Rough country : how Texas became America's most powerful Bible-belt state / Robert Wuthnow.
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|Subject:||Texas > Church history.
Texas -- Church history.
- ISBN: 9781400852116
- ISBN: 1400852110
- Physical Description: 1 online resource : illustrations
- Publisher: Princeton, NJ : Princeton University Press, 2014.
|Bibliography, etc. Note:|| Includes bibliographical references and index.
|Formatted Contents Note:|| In rough country: bringing order to the new frontier -- For the advance of civilization: institution building and moral character -- With liberty of conscience: defining the separation of church and state -- The fundamentalist belt: coming to terms with science -- From Judge Lynch to Jim Crow: celebrating limited inclusion -- A load too heavy: religion and the debate over government relief -- Moving onto the national stage: everything is big -- Meanest, dirtiest, low-down stuff: the politics of tumult -- Power to the people: framing the issues, taking sides -- God can save us: the campaign for a moral America -- In a compassionate way: connecting faith and politics -- An independent lot: religion and grassroots activism -- Afterword: Religion and the politics of identity.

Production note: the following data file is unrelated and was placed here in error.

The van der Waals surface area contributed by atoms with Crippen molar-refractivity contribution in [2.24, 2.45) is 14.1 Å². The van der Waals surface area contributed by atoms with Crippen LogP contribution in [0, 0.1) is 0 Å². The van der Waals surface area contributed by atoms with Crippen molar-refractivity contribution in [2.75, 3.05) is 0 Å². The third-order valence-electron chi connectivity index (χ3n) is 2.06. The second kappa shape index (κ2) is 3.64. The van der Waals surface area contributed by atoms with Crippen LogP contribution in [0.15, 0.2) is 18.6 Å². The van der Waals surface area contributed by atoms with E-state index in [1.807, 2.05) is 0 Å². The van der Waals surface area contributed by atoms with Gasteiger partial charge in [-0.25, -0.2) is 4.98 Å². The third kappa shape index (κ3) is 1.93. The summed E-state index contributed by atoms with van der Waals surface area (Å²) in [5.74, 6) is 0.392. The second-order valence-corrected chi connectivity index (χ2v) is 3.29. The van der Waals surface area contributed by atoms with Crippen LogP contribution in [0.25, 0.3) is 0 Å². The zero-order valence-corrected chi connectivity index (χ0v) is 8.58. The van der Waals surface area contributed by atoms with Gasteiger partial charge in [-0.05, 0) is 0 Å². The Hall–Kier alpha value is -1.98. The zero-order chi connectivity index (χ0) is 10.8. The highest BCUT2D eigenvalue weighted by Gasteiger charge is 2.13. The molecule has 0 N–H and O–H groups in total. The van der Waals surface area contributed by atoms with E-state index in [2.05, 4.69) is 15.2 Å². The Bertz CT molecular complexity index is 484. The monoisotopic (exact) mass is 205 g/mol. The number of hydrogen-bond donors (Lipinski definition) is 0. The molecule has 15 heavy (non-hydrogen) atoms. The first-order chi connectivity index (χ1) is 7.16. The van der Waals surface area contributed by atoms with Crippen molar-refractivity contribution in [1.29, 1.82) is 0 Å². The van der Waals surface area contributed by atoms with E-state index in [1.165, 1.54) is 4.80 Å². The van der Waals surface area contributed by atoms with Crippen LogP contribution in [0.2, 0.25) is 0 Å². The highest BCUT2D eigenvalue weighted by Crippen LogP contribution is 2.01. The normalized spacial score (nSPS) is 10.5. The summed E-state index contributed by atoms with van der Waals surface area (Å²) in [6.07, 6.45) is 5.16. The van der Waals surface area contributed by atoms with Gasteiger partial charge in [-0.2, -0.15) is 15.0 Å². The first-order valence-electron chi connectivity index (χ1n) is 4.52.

|Summary:|| Tracing the intersection of religion, race, and power in Texas from Reconstruction through the rise of the Religious Right and the failed presidential bid of Governor Rick Perry, Rough Country illuminates American history since the Civil War in new ways, demonstrating that Texas's story is also America's. In particular, Robert Wuthnow shows how distinctions between "us" and "them" are perpetuated and why they are so often shaped by religion and politics. Early settlers called Texas a rough country. Surviving there necessitated defining evil, fighting it, and building institutions in the hope of advancing civilization.
|Source of Description Note:|| Print version record.